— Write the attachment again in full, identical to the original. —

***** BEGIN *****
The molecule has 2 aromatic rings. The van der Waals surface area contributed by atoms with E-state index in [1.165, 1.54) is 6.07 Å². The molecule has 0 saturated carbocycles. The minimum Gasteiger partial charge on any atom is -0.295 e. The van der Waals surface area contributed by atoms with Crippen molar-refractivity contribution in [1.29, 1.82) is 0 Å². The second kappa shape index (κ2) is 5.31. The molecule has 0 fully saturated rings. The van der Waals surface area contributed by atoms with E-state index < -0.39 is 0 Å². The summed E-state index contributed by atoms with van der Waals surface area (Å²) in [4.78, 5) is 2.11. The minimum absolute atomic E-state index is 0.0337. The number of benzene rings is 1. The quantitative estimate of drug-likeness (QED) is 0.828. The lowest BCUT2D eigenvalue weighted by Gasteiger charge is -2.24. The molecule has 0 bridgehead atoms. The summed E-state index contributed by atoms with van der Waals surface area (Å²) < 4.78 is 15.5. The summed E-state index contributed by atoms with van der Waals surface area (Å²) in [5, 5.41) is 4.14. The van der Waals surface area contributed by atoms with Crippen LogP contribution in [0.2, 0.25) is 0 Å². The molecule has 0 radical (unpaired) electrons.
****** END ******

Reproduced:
The molecule has 2 aromatic rings. The van der Waals surface area contributed by atoms with E-state index in [1.165, 1.54) is 6.07 Å². The molecule has 0 saturated carbocycles. The minimum Gasteiger partial charge on any atom is -0.295 e. The van der Waals surface area contributed by atoms with Crippen molar-refractivity contribution in [1.29, 1.82) is 0 Å². The second kappa shape index (κ2) is 5.31. The molecule has 0 fully saturated rings. The van der Waals surface area contributed by atoms with E-state index < -0.39 is 0 Å². The summed E-state index contributed by atoms with van der Waals surface area (Å²) in [4.78, 5) is 2.11. The minimum absolute atomic E-state index is 0.0337. The number of benzene rings is 1. The quantitative estimate of drug-likeness (QED) is 0.828. The lowest BCUT2D eigenvalue weighted by Gasteiger charge is -2.24. The molecule has 0 bridgehead atoms. The summed E-state index contributed by atoms with van der Waals surface area (Å²) < 4.78 is 15.5. The summed E-state index contributed by atoms with van der Waals surface area (Å²) in [5, 5.41) is 4.14. The van der Waals surface area contributed by atoms with Crippen LogP contribution in [0.2, 0.25) is 0 Å². The molecule has 0 radical (unpaired) electrons.